Imam al-Ghazali lovers, this one is for you.
In the post prior, I mentioned Ba’Fadl without any elaboration other than they being well known for their mastery in fiqh. This post is the little remainder of what I know of them, and it’s quite remarkable.
Design and space that reflects and serves life.
Not too long ago, most people around the world would design buildings and other thing like roads and clothing, with clear consideration towards their culture and environment. Not just how something is design, but what is used to create it.
An old Malay house is designed in a way that despite the heat outside, it is manageable inside. It facilitates wind movement and light to enter. Today we build houses that require air conditioning when it’s not even hot, and fluorescent like to be turned on even when it’s mid day outside.
We dress in clothes that make us sweat more, using materials which need to be imported from abroad. In simple terms, many detach us from what are already near and available. Not to mention many of it in essence, result us in glorifying what’s foreign and alien, that at times it becomes unnoticed and the norm.
Here’s an extension I never expected despite my interest in this subject.
In Hadhramout and around, buildings are made of mud bricks of at least 45cm thick. Windows are large rectangle holes in the wall. To make a cupboard or bookshelf, they carve the wall almost to the point of cutting through the whole wall – a whole rectangle block, and then just place a door on that void.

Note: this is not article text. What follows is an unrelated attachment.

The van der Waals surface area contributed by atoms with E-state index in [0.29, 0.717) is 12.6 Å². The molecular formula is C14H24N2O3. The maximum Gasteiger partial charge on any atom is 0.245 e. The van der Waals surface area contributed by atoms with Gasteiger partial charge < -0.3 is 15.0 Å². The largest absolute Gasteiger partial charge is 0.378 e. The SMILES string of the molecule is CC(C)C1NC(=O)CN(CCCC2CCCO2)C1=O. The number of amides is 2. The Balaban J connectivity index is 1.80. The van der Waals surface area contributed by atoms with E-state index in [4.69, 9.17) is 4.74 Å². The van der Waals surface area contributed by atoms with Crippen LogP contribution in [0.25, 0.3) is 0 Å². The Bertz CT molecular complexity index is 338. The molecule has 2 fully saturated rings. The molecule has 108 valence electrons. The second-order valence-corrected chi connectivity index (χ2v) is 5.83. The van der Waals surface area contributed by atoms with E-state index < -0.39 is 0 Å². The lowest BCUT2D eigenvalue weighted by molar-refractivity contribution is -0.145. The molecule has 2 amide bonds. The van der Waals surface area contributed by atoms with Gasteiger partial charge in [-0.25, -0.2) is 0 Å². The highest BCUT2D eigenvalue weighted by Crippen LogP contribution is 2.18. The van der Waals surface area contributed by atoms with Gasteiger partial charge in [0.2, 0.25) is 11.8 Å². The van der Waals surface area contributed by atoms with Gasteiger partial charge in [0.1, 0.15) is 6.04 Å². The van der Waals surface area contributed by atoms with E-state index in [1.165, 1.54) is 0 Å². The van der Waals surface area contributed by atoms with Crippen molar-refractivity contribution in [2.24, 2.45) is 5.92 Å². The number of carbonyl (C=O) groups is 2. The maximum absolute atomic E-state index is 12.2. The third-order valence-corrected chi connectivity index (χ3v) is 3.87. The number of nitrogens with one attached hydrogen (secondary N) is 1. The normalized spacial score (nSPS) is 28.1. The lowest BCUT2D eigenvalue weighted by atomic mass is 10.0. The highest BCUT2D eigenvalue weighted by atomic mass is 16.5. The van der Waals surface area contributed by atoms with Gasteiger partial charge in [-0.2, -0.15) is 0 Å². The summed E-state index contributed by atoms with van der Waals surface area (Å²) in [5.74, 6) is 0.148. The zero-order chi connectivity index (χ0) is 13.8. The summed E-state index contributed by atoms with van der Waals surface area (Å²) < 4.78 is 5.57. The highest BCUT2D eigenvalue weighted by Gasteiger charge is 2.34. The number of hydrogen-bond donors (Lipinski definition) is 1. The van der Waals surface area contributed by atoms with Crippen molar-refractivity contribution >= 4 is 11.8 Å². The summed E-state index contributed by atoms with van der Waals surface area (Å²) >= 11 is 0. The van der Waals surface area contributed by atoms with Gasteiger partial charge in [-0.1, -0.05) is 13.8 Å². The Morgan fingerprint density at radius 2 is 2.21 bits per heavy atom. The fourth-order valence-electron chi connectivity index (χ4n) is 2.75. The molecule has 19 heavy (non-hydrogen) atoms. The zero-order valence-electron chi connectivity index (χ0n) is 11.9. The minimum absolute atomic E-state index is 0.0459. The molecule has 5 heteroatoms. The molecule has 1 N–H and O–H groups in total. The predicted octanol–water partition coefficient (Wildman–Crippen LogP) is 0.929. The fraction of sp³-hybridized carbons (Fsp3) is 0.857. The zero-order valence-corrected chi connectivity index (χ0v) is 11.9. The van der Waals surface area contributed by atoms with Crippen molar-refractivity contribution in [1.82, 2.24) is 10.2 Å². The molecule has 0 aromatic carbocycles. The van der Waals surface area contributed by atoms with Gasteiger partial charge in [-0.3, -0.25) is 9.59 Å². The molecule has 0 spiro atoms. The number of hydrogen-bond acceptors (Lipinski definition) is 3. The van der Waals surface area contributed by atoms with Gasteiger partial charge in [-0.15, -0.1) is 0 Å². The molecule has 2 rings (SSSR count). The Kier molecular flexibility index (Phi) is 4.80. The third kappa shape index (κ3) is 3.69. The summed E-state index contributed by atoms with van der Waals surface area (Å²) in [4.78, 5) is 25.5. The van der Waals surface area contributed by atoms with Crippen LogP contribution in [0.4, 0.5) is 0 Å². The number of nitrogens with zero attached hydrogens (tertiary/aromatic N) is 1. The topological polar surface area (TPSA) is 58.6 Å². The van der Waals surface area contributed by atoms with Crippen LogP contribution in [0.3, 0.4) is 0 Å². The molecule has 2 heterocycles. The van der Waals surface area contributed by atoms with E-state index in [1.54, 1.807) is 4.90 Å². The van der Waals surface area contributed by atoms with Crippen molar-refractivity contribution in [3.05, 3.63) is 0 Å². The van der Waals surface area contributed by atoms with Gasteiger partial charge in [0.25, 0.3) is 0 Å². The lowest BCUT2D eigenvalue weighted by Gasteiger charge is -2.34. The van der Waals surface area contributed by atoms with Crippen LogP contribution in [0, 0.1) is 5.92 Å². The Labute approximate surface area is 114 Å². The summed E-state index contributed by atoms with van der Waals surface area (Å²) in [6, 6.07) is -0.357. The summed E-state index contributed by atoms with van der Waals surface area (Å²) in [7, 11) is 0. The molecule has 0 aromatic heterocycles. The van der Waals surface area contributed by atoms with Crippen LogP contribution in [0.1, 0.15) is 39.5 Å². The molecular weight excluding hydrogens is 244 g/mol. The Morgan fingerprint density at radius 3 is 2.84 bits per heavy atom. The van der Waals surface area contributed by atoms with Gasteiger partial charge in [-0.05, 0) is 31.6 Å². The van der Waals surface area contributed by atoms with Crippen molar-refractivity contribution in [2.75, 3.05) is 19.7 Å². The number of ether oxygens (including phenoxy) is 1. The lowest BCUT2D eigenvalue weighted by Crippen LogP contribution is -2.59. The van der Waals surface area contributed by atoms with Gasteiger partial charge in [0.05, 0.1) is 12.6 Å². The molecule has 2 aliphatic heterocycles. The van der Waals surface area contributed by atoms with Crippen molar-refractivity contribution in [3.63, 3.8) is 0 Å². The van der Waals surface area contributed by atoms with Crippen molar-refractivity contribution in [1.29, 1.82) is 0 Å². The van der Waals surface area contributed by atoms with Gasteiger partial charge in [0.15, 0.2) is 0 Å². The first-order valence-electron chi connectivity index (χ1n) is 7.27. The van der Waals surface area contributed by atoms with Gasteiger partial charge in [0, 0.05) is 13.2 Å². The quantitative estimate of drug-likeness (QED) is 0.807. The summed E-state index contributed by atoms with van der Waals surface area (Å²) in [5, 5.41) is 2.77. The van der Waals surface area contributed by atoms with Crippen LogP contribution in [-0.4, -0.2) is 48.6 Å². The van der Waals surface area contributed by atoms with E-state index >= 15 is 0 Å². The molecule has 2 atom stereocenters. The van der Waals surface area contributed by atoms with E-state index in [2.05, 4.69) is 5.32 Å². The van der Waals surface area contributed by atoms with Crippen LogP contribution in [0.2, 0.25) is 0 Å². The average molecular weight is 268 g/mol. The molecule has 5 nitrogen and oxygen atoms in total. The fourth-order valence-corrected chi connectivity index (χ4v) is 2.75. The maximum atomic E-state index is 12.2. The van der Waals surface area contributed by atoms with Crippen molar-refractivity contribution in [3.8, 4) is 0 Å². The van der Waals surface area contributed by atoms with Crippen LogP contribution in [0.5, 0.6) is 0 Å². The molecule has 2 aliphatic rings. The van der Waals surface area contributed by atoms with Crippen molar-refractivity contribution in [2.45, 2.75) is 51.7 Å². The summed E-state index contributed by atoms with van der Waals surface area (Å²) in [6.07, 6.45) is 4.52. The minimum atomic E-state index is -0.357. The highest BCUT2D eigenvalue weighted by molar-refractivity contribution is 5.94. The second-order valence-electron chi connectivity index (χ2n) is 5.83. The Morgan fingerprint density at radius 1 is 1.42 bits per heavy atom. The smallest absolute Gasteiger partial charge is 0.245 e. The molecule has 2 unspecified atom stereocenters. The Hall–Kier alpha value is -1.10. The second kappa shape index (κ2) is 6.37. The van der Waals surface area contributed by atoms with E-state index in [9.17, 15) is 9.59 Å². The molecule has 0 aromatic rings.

That’s how most homes have a ‘built-in’ cabinets without jutting out of the wall. Not to mention saving money from purchasing wardrobes and such. There are other examples of this good method which not only make design practical and economical, but also functional and artistic.
Question is, what’s the dimension?
So if you can cut the rectangle void in the wall for a bookshelf, what’s the height and width you’d go for? The people in Tareem made their call that it should fit the complete 40 volume magnum opus of Imam al-Ghazali – the Ihya’ Ulum’uddin.
Not all houses today have the same size, but those who did probably followed that standard size not knowing the basis of the measurement. One that consciously did, is the Zawiyah of Shaykh Salem Ba’Fadl, who is also one of the teachers of the largest figure here, al-Faqih al-Muqaddam Muhammad bin Ali Ba’Alawi.
The zawiyah is about 900 years old.
*Pic is not of the bookshelf in the zawiyah.